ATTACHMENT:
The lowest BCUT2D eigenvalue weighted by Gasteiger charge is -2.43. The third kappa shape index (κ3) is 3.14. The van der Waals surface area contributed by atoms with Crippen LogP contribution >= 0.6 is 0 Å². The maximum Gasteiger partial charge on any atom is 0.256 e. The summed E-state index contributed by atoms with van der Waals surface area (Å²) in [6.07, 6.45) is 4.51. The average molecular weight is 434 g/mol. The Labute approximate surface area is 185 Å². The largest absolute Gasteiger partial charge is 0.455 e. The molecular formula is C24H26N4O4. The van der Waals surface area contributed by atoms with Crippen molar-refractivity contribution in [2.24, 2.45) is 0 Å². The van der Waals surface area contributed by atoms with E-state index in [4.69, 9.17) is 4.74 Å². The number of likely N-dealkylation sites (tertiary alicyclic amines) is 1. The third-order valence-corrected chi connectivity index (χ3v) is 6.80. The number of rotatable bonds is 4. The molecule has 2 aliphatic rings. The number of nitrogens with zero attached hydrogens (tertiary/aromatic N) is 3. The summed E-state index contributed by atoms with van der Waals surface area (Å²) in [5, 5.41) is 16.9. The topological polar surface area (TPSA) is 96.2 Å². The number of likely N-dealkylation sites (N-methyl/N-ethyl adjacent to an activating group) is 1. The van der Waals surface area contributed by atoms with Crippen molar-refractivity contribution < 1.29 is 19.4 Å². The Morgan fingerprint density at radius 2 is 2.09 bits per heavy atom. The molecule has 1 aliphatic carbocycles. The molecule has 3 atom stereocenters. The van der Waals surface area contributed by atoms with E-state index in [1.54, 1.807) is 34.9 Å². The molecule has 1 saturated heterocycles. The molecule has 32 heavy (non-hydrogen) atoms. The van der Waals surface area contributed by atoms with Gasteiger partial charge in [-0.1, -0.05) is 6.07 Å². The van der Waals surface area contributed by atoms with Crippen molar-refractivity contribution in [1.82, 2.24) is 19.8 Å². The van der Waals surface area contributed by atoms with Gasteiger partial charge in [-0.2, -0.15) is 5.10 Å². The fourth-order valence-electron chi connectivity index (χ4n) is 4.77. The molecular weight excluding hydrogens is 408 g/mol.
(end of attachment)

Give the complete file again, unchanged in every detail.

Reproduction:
The lowest BCUT2D eigenvalue weighted by Gasteiger charge is -2.43. The third kappa shape index (κ3) is 3.14. The van der Waals surface area contributed by atoms with Crippen LogP contribution >= 0.6 is 0 Å². The maximum Gasteiger partial charge on any atom is 0.256 e. The summed E-state index contributed by atoms with van der Waals surface area (Å²) in [6.07, 6.45) is 4.51. The average molecular weight is 434 g/mol. The Labute approximate surface area is 185 Å². The largest absolute Gasteiger partial charge is 0.455 e. The molecular formula is C24H26N4O4. The van der Waals surface area contributed by atoms with Crippen molar-refractivity contribution in [2.24, 2.45) is 0 Å². The van der Waals surface area contributed by atoms with E-state index in [4.69, 9.17) is 4.74 Å². The number of likely N-dealkylation sites (tertiary alicyclic amines) is 1. The third-order valence-corrected chi connectivity index (χ3v) is 6.80. The number of rotatable bonds is 4. The molecule has 2 aliphatic rings. The number of nitrogens with zero attached hydrogens (tertiary/aromatic N) is 3. The summed E-state index contributed by atoms with van der Waals surface area (Å²) in [5, 5.41) is 16.9. The topological polar surface area (TPSA) is 96.2 Å². The number of likely N-dealkylation sites (N-methyl/N-ethyl adjacent to an activating group) is 1. The van der Waals surface area contributed by atoms with Crippen molar-refractivity contribution < 1.29 is 19.4 Å². The Morgan fingerprint density at radius 2 is 2.09 bits per heavy atom. The molecule has 1 aliphatic carbocycles. The molecule has 3 atom stereocenters. The van der Waals surface area contributed by atoms with E-state index in [1.54, 1.807) is 34.9 Å². The molecule has 1 saturated heterocycles. The molecule has 32 heavy (non-hydrogen) atoms. The van der Waals surface area contributed by atoms with Gasteiger partial charge in [-0.1, -0.05) is 6.07 Å². The van der Waals surface area contributed by atoms with Crippen molar-refractivity contribution in [1.82, 2.24) is 19.8 Å². The van der Waals surface area contributed by atoms with Gasteiger partial charge in [-0.2, -0.15) is 5.10 Å². The fourth-order valence-electron chi connectivity index (χ4n) is 4.77. The molecular weight excluding hydrogens is 408 g/mol.